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Patil S.P.,Johns Hopkins Sleep Disorders Center
Sleep Medicine Clinics | Year: 2013

Obstructive sleep apnea (OSA), a highly prevalent condition affecting 24% of men and 9% of women, is associated with many comorbidities. Patients with OSA are at increased risk for postoperative respiratory and cardiovascular complications, resulting in the need for increased levels of monitoring and longer hospitalizations. Most patients at risk for OSA, however, remain undiagnosed or untreated, placing the surgical patient with OSA at risk for postoperative complications. Diagnostic testing for OSA can be performed using in-laboratory polysomnography (PSG) or limited-channel portable monitoring (PM). This article addresses the use of PM and in-laboratory PSG in the assessment of OSA. © 2013 Elsevier Inc. Source


Krishnan V.,Case Western Reserve University | Patil S.P.,Johns Hopkins Sleep Disorders Center
Sleep Medicine Clinics | Year: 2013

Obstructive sleep apnea (OSA) is associated with an increased risk of accidents related to driving or mass transportation. In this article, the mechanisms for neurocognitive deficits and common subjective and objective testing for determining alertness-related impairments are reviewed. The basis of legal culpability for sleep-related accidents and the role of the clinician or sleep physician are discussed. Education of the patient and public on the risk of OSA on driving ability is a critical role of the clinician. General laws and regulations regarding OSA and driving are reviewed. Physicians are responsible for familiarizing themselves with policies that govern their jurisdiction.© 2013 Published by Elsevier Inc. All rights reserved. Source


Dorsey E.R.,University of Rochester | De Roulet J.,University Hospitals Case Medical Center | Reminick J.I.,University of Rochester | Thai A.,Johns Hopkins Sleep Disorders Center | And 5 more authors.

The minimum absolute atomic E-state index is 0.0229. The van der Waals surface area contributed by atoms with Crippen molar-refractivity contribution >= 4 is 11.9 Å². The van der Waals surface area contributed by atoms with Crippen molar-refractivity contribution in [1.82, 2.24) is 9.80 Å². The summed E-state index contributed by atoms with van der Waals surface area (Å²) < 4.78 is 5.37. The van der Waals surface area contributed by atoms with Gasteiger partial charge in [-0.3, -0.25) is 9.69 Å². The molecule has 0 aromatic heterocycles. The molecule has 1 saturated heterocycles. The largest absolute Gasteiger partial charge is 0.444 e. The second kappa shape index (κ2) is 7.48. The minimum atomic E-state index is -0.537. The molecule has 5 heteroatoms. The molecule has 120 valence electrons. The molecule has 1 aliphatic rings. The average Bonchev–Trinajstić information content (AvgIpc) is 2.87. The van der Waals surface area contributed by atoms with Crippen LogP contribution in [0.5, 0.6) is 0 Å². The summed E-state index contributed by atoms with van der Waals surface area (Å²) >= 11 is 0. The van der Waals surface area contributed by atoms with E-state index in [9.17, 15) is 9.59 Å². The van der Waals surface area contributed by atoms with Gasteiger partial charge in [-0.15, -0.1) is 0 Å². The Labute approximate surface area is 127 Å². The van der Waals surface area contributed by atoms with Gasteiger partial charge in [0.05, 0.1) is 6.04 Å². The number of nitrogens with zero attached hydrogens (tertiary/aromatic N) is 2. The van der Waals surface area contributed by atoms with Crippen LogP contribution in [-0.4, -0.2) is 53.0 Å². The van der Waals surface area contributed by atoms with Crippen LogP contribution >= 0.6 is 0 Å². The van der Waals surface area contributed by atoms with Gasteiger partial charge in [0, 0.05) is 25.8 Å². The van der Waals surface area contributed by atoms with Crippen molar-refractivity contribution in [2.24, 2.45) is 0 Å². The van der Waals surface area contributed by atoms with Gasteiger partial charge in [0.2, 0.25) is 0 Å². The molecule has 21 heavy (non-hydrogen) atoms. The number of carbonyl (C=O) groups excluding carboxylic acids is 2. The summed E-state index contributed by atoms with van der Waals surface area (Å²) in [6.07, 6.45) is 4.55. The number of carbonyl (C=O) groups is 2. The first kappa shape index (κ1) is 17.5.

JAMA - Journal of the American Medical Association | Year: 2010

Context: With the exception of the American Recovery and Reinvestment Act, funding support for biomedical research in the United States has slowed after a decade of doubling. However, the extent and scope of slowing are largely unknown. Objective: To quantify funding of biomedical research in the United States from 2003 to 2008. Design: Publicly available data were used to quantify funding from government (federal, state, and local), private, and industry sources. Regression models were used to compare financial trends between 1994-2003 and 2003-2007. The numbers of new drug and device approvals by the US Food and Drug Administration over the same period were also evaluated. Main Outcome Measures: Funding and growth rates by source; numbers of US Food and Drug Administration approvals. Results: Biomedical research funding increased from $75.5 billion in 2003 to $101.1 billion in 2007. In 2008, funding from the National Institutes of Health and industry totaled $88.8 billion. In 2007, funding from these sources, adjusted for inflation, was $90.2 billion. Adjusted for inflation, funding from 2003 to 2007 increased by 14%, for a compound annual growth rate of 3.4%. By comparison, funding from 1994 to 2003 increased at an annual rate of 7.8% (P<.001). In 2007, industry (58%) was the largest funder, followed by the federal government (33%). Modest increase in funding was not accompanied by an increase in approvals for drugs or devices. In 2007, the United States spent an estimated 4.5% of its total health expenditures on biomedical research and 0.1% on health services research. Conclusion After a decade of doubling, the rate of increase in biomedical research funding slowed from 2003 to 2007, and after adjustment for inflation, the absolute level of funding from the National Institutes of Health and industry appears to have decreased by 2% in 2008. ©2010 American Medical Association. All rights reserved. Source